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By Kathryn Pins
Determining how to pay for college can feel overwhelming, especially given how many different options there are. That’s why we’ve broken out the most common types of loans available for you.
Federal loans are the most common, and you can apply by first filling out the Free Application for Federal Student Aid (FAFSA). The William D. Ford Federal Loan Program includes Direct Subsidized Loans, Direct Unsubsidized Loans and Direct PLUS Loans. There are different ways you may qualify and reasons that you may be offered one over the other:
Direct Subsidized Loans, are available to students who show high financial need. Interest rates tend to be lower, and interest doesn’t begin accruing while students are in school (though there is an origination fee). Loan limits are on a sliding scale and range from $$3,500 for a college freshman to $5,500 for college seniors. Your school determines the amount you can borrow.
In order to qualify for this loan, you must be enrolled at least half-time at a school that participates in the Direct Loan Program. You also need to be enrolled in a program that leads to a degree or certificate. These loans are made by the U.S. Department of Education’s Direct Loan Program.
Direct Unsubsidized Loans are available for all students, no matter their level of financial need. Interest begins accruing when the loan is first distributed, and rates can be higher than subsidized loans. Your school determines how much you can borrow based on other financial aid you receive as well as your cost of attendance. If you find you need more beyond this loan, you will need to explore additional loan options.
Like a Direct Subsidized Loan, in order to qualify for this loan you must be enrolled at least half-time at a school that participates in the Direct Loan Program. You also need to be enrolled in a program that leads to a degree or certificate. Unlike a Subsidized Loan, you do not need to demonstrate need to receive the loan. These loans are made by the U.S. Department of Education’s Direct Loan Program.
Direct PLUS Loans can be taken out by parents of dependent undergrad students. These students must be under 24 years old, single and have no dependents themselves. Direct PLUS Loans can also be used by students pursuing a graduate or professional degree or certificate.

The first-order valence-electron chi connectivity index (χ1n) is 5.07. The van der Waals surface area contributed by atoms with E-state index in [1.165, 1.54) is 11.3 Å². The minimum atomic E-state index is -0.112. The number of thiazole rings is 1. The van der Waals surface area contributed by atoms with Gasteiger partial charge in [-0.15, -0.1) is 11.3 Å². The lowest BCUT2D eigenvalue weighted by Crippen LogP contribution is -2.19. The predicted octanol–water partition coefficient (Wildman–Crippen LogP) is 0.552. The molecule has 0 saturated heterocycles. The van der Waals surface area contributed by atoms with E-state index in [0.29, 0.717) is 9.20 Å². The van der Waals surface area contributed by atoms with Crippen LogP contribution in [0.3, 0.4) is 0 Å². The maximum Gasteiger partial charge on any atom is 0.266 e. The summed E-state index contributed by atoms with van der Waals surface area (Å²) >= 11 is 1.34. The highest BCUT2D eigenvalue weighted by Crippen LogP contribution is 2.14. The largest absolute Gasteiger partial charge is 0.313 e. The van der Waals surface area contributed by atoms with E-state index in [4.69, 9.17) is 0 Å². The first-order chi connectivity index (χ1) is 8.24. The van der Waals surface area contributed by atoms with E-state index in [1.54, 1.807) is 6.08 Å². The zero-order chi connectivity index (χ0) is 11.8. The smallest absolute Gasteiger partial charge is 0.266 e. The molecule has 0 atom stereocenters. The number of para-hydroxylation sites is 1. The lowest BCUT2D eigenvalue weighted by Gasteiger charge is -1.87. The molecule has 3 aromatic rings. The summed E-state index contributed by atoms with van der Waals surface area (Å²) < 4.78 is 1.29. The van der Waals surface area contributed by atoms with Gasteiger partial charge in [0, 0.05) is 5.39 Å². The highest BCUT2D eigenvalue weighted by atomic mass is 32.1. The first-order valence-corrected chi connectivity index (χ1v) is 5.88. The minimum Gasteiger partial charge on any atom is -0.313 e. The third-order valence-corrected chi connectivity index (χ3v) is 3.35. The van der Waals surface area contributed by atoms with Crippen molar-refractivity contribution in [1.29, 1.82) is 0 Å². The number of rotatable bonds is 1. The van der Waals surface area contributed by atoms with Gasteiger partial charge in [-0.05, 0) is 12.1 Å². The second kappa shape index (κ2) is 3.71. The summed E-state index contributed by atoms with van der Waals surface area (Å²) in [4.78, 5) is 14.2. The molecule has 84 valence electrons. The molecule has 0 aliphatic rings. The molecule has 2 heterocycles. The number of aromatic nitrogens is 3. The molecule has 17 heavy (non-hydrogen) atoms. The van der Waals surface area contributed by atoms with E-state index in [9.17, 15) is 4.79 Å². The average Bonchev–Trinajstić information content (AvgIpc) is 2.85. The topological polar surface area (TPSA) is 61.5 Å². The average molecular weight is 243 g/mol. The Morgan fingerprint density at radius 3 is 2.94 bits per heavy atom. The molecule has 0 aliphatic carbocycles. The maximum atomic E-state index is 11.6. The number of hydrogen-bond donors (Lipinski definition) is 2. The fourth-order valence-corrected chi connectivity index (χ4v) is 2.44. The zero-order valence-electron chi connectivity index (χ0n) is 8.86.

In order to qualify, you need to have a pretty clean credit history, and the student must be enrolled at least half-time in an eligible school. These loans are made by the U.S. Department of Education’s Direct Loan Program.
Perkins loans are available to students who show the greatest financial need, with most loans awarded to families with annual incomes lower than $25,000. Interest doesn’t begin accruing until repayment starts nine months after graduation.
State student loans differ from state to state. Some don’t offer any student loans, while others offer a plethora. Your FAFSA automatically applies you for some state loans, but other state programs require a separate application.
Colleges offer different student loans, scholarships, and work-study programs. Scholarships are the best way to pay for college because it can lessen the amount of debt you take on. Think about it: you receive the money and you don’t owe anything once you graduate, except a (very appreciative) thank you note. When researching scholarships, look for opportunities that fit uniquely to you. This includes civic involvement scholarships, community scholarships, race or ethnicity scholarships, etc. Consult the financial aid offices at the colleges you’re considering about what they can offer. You can also use a search tool from the U.S. Department of Labor’s Scholarships finder.
Even though governmental aid and school-based student aid are the preferred ways to pay for school, many students will also need to consider private student loans. These student loans are designed to cover the remaining cost of your education.
They bridge the gap between your federal/school aid and your remaining expenses. When government loans don’t cover the full cost of your tuition – or if you do not qualify because of the level of your Expected Family Contribution (EFC) – private student loans are an important option.
When shopping for a private loan, make sure you do not have prepayment fees, origination fees, or higher rates for deferred payments. Some lenders have these fees and higher rates, it’s a big help when they do not. With deferred payments, you can focus on finding the right career after college and not worry about having to make loan payments immediately after graduation.
Kathryn Pins is a marketing content specialist at Alliant. She’s passionate about finding and communicating meaningful financial information with Money Mentor readers. Kathryn is a saver who gets more excited about certificates and her Roth IRA than shopping. When she does spend her earnings, it’s on furthering her education, travel, unique experiences, and loved ones.